This belies family history. Two of my great, great grandfathers were professional carpenters. They built their own homes. So did my great grandfather. My grandfather was a master machinist, but he could build anything (he inherited the house his dad built and was off the hook). My dad built a two-car garage and added a third bedroom to our home. That’s a lot of talent.
I can’t nail two boards together.
This is evident in this weekend’s project to repair the backyard deck. Repair is hardly the correct approach. I should shoot it and put it out of its and my misery. But that’s way more than I could possibly take on, and I don’t have the money to hire a pro to bring in his minimum wage laborers and their 300% mark-up.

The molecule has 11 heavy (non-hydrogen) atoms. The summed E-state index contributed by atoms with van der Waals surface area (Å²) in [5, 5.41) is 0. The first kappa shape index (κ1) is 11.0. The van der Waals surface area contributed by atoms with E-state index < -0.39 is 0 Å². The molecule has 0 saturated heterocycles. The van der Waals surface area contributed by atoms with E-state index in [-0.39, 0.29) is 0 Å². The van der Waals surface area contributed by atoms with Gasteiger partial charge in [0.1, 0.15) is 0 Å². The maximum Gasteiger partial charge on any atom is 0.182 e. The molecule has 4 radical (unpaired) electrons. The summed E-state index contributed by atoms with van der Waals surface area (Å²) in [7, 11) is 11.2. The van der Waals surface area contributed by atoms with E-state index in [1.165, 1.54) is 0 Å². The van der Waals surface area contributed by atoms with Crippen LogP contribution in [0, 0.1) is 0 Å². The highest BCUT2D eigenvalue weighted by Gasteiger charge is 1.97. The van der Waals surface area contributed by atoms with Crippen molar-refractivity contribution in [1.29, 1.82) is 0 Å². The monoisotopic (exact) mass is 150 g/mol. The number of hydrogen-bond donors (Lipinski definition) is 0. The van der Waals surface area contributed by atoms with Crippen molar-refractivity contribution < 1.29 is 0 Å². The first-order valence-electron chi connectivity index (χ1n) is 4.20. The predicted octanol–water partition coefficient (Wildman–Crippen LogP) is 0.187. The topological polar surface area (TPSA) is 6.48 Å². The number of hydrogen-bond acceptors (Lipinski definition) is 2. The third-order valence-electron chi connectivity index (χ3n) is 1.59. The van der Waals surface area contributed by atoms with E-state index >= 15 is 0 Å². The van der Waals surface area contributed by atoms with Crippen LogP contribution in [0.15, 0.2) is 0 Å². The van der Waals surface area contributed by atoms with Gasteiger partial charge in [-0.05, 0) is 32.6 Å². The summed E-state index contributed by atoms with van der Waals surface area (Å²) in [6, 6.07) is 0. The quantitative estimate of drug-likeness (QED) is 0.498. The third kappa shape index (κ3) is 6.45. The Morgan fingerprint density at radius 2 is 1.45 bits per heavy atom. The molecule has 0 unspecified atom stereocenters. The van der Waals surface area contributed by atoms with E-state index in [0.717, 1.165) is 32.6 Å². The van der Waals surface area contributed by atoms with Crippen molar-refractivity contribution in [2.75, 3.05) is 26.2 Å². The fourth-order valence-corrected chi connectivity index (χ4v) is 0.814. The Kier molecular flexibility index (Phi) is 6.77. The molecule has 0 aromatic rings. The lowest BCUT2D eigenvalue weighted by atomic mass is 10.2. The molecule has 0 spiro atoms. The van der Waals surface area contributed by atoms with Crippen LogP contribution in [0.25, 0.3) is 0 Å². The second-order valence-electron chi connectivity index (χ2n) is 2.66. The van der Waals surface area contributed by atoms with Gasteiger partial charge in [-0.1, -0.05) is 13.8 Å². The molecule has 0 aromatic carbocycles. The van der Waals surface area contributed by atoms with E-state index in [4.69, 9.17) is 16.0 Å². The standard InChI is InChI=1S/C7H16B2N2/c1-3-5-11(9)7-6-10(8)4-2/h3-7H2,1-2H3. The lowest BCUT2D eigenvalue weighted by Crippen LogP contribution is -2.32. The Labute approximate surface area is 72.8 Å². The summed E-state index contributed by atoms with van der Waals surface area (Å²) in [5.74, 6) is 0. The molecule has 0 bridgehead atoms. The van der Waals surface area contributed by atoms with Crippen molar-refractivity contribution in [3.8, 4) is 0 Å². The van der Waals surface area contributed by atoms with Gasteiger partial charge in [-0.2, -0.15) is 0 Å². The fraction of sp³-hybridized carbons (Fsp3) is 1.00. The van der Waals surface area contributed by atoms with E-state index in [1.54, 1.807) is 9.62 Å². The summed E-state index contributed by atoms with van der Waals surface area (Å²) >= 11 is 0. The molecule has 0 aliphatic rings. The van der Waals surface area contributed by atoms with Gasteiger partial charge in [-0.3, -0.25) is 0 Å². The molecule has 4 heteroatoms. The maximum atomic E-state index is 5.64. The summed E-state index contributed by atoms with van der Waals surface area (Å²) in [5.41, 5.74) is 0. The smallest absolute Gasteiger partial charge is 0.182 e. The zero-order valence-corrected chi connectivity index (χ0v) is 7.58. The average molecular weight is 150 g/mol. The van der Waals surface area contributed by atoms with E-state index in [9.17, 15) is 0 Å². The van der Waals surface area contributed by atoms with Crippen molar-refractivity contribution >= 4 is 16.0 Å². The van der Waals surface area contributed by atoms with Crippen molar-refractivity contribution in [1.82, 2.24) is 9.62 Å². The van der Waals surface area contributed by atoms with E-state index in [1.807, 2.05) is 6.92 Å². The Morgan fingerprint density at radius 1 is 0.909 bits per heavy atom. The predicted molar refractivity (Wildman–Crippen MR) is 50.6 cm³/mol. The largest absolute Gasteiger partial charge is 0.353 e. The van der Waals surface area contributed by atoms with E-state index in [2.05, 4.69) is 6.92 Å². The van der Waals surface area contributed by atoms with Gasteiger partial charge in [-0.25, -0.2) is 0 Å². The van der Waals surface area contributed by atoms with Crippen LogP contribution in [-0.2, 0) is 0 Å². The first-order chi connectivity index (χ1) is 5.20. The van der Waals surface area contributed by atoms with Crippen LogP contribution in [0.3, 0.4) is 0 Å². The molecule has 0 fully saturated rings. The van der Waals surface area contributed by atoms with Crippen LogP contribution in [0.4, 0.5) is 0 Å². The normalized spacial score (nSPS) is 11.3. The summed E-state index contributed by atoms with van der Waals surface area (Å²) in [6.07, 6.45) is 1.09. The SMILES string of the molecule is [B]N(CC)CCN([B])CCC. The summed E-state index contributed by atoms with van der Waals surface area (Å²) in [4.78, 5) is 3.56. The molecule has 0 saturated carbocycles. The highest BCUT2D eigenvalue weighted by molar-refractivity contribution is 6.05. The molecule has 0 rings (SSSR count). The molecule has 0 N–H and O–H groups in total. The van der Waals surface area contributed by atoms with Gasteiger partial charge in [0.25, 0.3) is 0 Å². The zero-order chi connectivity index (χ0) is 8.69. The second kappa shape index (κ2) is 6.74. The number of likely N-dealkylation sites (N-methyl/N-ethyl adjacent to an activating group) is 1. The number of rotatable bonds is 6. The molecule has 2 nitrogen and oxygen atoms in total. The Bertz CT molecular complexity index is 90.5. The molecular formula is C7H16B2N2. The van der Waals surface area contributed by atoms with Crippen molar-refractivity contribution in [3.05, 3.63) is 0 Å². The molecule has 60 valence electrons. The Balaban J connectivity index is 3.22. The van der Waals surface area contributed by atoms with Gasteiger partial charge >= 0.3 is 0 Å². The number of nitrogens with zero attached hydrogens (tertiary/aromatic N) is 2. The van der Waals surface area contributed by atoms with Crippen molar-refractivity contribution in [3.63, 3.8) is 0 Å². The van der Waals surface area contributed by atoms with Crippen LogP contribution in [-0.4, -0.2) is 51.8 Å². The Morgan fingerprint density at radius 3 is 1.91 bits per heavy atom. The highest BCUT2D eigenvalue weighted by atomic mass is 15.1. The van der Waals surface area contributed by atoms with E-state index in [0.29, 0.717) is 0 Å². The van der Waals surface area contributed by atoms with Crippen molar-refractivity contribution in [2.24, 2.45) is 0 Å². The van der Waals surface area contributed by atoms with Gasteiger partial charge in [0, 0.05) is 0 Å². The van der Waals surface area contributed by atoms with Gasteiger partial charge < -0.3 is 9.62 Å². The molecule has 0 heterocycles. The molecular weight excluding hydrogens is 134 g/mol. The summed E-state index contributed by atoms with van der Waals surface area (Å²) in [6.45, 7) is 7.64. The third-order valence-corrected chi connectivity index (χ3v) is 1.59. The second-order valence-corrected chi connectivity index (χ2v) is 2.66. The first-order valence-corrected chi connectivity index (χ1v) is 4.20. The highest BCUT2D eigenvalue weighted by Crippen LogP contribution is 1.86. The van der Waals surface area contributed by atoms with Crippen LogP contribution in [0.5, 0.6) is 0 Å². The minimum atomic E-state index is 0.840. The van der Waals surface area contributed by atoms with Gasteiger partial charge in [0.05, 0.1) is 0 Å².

So the patient gets a band-aid instead of an organ transplant. And I hopefully get another three or four years out of a rotting deck. Just don’t look for a straight cut or a level surface or anything built to code.
Damn shame this skill eluded me. I imagine a lot of boomers probably lost skills that the do-it-yourself depression kids and their parents became so adept at it. Our disposable society is probably partly to blame. But so are those who failed to show an interest or ask questions of our elders. Maybe we were distracted by Pink Floyd or TV or drugs or the Generation Gap. Maybe it just wasn't cool enough.
I guess the average skill set changes with the times too. So I suck at wood. But I’m damn good at advertising. I bet old granddad couldn’t build a brand the way I can.